One of my proudest moments– professionally, personally, whatever– was successfully pulling off a wager with my friend Sam. In June of 2008, we agreed that if Barack Obama picked either Joe Biden or Evan Bayh as his running mate, I’d get a steak dinner. If he picked anybody else but those two or Hilary Clinton, he won. (Choosing Hilary was, in our estimation, a game-changing situation after their contentious primary season battle, and that scenario would be considered a tie. That is, we’d go out for steak, but on Dutch treat.)
The nature of Mitt Romney’s choices are a bit different. First of all, no immediately obvious choice commends itself. And there aren’t too many people out there who wouldn’t provide balance for Mitt. No Northeastern Republicans (there are so few left nowadays anyway), and no Mormons, but nearly everybody else works in terms of balance. So, I wish to project a list of who I believe to be the likeliest Mitt Romney running mates. (Interestingly, this list is one of the only ones in recent memory that did not have anybody else seeking the presidency this year- T-Paw’s brief candidacy excepted. This may be partly because the primaries and debates were an international disgrace, with multiple Singaporean students asking me in frightened tones, “are these guys for real?”)
Anyway, here are my rankings for Mitt Romney’s veepstakes, ranked by likelihood rather than soundness of the decision. My decisions are based on the idea that 1) Romney is not temperamentally suited to rolling the dice with unwieldy or unexpected choices, a la McCain’s selection of Sarah Palin. The choice is more likely than not to be steady, boring, va… oh, fine. I’ll just say it. He’s probably going to pick a white guy. 4 or 8 years from now, the GOP bench will be replete with potential candidates who break out of that paradigm, but many of these are, in 2012, just a little green. Romney is probably going to want somebody who holds up in prime time and won’t fall apart in their first nationally televised interviews.
- Marco Rubio (Senator from Florida): If he wants it, I can’t see how it isn’t his. With a compelling (if chronologically sketchy) backstory, and coming from the ultimate swing demographic in the ultimate swing state, I’m sure there are many pushing Romney to go alliterative with Rubio.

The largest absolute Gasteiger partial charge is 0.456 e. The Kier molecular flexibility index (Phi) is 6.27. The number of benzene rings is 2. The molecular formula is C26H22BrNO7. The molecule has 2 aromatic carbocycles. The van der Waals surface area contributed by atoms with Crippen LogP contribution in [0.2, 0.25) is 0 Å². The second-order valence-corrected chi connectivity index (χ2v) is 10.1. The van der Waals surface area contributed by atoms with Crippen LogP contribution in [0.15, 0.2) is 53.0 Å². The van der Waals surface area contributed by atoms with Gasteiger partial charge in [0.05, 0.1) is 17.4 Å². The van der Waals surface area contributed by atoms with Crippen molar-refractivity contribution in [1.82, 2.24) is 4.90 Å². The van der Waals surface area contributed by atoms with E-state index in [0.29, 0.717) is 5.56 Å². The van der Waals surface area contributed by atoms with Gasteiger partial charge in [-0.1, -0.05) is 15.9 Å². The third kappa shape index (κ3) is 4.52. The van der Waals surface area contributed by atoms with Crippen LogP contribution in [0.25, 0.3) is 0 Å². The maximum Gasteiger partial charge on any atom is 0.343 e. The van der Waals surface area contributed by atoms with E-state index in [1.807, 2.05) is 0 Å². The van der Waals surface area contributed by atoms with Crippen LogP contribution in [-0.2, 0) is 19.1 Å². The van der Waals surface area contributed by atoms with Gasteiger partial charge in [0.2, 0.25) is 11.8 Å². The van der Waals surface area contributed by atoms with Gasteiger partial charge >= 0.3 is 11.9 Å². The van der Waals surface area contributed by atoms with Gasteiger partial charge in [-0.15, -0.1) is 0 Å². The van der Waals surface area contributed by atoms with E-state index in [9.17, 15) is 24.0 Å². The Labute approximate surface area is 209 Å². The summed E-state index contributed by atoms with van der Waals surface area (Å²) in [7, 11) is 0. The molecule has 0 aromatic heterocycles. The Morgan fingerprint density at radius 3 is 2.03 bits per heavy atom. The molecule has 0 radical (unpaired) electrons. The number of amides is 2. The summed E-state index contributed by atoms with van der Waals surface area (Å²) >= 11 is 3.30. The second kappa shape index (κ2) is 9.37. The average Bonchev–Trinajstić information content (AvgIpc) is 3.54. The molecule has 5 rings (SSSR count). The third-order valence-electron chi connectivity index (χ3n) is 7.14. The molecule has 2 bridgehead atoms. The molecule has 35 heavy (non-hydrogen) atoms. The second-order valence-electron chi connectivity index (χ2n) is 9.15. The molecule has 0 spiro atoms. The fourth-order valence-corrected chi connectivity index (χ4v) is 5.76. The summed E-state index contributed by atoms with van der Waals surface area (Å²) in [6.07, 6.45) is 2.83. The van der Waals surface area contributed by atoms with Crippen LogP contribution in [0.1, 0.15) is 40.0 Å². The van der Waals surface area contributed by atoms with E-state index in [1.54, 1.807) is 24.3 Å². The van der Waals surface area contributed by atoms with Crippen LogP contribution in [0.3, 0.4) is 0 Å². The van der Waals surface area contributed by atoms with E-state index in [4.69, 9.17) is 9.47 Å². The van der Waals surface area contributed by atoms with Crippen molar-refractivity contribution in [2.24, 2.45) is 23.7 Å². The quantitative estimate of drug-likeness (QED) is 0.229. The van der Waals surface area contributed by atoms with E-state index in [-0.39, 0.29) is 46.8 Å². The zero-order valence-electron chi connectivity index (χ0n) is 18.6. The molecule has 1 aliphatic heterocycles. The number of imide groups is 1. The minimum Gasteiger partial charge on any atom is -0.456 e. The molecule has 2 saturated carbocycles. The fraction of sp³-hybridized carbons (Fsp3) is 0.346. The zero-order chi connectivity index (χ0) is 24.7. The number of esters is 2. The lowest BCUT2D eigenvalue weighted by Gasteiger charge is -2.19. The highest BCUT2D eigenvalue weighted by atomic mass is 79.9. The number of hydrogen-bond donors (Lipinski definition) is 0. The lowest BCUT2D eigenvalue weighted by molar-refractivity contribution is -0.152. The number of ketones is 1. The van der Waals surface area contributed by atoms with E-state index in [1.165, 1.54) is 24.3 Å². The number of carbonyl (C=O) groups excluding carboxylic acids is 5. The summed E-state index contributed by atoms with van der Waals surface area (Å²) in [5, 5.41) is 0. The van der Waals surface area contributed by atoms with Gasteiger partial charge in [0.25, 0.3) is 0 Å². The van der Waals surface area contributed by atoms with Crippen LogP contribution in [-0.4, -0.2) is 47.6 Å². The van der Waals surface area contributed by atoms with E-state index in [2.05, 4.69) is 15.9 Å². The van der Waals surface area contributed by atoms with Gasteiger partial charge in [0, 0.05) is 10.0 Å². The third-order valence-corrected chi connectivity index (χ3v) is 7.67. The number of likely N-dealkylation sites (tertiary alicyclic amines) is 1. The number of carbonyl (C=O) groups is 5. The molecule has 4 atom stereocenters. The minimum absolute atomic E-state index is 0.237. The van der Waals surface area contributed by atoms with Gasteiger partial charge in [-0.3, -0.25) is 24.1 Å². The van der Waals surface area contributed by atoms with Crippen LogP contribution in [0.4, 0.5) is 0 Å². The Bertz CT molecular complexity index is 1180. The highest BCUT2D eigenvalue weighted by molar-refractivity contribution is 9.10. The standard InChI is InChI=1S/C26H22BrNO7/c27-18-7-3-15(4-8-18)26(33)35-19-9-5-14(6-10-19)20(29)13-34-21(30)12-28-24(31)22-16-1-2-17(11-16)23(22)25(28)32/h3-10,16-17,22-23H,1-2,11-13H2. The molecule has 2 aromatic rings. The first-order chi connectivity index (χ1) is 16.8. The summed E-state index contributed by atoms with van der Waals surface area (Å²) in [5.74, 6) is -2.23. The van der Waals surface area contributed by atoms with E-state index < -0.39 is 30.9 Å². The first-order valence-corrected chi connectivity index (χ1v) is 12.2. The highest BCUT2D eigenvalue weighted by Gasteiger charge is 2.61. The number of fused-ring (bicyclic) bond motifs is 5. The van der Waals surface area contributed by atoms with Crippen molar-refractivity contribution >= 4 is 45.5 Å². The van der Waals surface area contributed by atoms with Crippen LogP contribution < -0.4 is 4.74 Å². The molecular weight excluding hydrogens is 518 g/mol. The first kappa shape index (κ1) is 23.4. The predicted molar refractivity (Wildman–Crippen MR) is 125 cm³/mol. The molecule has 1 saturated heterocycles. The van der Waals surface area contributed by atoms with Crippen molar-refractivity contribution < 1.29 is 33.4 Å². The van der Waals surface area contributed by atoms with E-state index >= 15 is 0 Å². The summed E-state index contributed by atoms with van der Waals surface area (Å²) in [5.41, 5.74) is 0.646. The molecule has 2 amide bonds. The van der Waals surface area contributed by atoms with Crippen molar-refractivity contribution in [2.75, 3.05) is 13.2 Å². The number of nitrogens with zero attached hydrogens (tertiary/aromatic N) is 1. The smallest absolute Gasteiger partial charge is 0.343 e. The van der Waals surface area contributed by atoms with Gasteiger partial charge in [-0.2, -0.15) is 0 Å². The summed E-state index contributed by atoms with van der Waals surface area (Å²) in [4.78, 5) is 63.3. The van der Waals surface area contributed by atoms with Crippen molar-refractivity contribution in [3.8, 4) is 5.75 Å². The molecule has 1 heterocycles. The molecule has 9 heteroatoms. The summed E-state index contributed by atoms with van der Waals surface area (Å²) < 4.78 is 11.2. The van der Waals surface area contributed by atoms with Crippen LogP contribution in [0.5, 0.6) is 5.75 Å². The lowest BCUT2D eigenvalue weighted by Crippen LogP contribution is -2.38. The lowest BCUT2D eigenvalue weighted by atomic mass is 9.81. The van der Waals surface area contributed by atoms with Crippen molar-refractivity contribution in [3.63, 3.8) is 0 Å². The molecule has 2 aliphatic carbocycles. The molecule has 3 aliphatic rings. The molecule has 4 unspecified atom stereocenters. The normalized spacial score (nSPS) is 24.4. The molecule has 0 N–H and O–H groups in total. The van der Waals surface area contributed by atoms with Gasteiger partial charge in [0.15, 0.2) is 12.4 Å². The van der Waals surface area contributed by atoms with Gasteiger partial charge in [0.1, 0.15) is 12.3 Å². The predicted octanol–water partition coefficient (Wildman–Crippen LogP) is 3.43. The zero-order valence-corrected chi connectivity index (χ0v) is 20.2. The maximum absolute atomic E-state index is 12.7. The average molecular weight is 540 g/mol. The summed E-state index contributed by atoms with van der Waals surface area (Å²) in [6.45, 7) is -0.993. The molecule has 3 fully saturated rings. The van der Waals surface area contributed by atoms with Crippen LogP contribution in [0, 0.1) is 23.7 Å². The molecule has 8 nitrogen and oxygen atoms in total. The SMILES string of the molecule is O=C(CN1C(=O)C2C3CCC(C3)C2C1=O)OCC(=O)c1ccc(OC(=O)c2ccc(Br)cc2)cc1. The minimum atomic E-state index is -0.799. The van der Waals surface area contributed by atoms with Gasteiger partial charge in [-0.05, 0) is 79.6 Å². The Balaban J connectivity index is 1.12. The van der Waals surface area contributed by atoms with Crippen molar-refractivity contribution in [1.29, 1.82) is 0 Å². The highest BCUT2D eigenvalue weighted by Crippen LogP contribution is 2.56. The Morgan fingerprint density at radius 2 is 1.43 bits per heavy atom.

- Mike Huckabee (Fmr. Governor of Arkansas): He’s not generating much buzz. But as I see it, Huckabee gives you three advantages. 1) he is likeable, amiable, and will make you laugh– intentionally (these traits don’t apply to very many on this list) 2) He will shore up social conservative support (although all signs suggest this won’t be a “family values” election), and 3) He’s been out of office since 2006, so he hasn’t had to make any damning decisions in a bad economy.
- Bill Frist (Fmr. Senator from Tennessee): Another guy not being talked about, but I’m going to take a chance with some of my picks, and hope I can bring out the “I told you so” lines afterward. Frist can be a sympathetic character, given his medical background, and his leaving the Senate in 2006 suggests ambitions for higher office that did not yet pan out. In terms of governing, having a former Majority Leader on hand could be very useful.
- Bob McDonnell (Governor of Virginia): Gives you a grounding in evangelical Christianity, but not in a creepy way, brings you closer to locking in a close state. The trouble, though, is that Virginia elects governors the year after the pres. election and prevents them from having consecutive terms– thus, like Kaine in 2008, one is stuck picking a potentially good candidate who nonetheless only has three years in office so far.
- Bobby Jindal (Governor of Louisiana) He bombed the 2009 reply to the State of the Union address, but this young converted Catholic and the most prominent Indian-American politician in the country could well be the pick. He certainly escaped the Hurricane Katrina fallout that befell his predecessor, Kathleen Blanco.
- Paul Ryan (Congressman from Wisconsin): Whether he likes it or not, Paul Ryan is already Mitt Romney’s running mate in an allegorical sense. The 2012 election is likely to be a contest between Obama’s Keynesian stimulus-based vision of economic recovery, seeing the federal government as a helping hand, and Ryan’s vision of the government as a bloated beast that needs to be tamed and starved. He’s presented a budget which I suspect many will like at first glance, but will have deep reservations about when they begin to understand it more fully. Everybody wants smaller government until a program they depend upon is cut. If Mitt wants to double down on his economic message, though, Ryan is a compelling choice.